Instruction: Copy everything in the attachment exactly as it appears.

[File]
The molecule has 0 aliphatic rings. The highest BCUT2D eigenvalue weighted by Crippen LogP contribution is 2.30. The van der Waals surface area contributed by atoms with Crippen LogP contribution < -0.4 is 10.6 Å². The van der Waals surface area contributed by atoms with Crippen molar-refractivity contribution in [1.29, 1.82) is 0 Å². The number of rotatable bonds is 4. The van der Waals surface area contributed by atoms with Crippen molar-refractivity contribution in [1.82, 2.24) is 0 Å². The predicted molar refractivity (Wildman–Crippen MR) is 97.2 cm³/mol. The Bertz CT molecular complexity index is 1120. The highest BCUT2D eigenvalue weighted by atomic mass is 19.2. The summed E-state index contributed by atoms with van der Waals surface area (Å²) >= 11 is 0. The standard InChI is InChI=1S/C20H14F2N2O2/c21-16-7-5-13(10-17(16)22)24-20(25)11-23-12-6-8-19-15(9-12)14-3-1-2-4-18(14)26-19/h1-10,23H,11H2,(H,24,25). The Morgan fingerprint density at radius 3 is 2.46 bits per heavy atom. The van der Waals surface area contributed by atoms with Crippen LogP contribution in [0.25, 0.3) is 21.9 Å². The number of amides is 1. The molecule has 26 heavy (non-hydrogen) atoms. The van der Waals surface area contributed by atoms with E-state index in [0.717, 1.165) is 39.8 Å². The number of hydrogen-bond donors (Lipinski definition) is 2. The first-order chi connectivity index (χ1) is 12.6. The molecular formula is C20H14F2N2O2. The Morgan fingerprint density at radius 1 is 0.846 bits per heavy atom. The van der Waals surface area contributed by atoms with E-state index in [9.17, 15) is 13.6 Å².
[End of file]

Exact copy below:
The molecule has 0 aliphatic rings. The highest BCUT2D eigenvalue weighted by Crippen LogP contribution is 2.30. The van der Waals surface area contributed by atoms with Crippen LogP contribution < -0.4 is 10.6 Å². The van der Waals surface area contributed by atoms with Crippen molar-refractivity contribution in [1.29, 1.82) is 0 Å². The number of rotatable bonds is 4. The van der Waals surface area contributed by atoms with Crippen molar-refractivity contribution in [1.82, 2.24) is 0 Å². The predicted molar refractivity (Wildman–Crippen MR) is 97.2 cm³/mol. The Bertz CT molecular complexity index is 1120. The highest BCUT2D eigenvalue weighted by atomic mass is 19.2. The summed E-state index contributed by atoms with van der Waals surface area (Å²) >= 11 is 0. The standard InChI is InChI=1S/C20H14F2N2O2/c21-16-7-5-13(10-17(16)22)24-20(25)11-23-12-6-8-19-15(9-12)14-3-1-2-4-18(14)26-19/h1-10,23H,11H2,(H,24,25). The Morgan fingerprint density at radius 3 is 2.46 bits per heavy atom. The van der Waals surface area contributed by atoms with Crippen LogP contribution in [0.25, 0.3) is 21.9 Å². The number of amides is 1. The molecule has 26 heavy (non-hydrogen) atoms. The van der Waals surface area contributed by atoms with E-state index in [0.717, 1.165) is 39.8 Å². The number of hydrogen-bond donors (Lipinski definition) is 2. The first-order chi connectivity index (χ1) is 12.6. The molecular formula is C20H14F2N2O2. The Morgan fingerprint density at radius 1 is 0.846 bits per heavy atom. The van der Waals surface area contributed by atoms with E-state index in [9.17, 15) is 13.6 Å².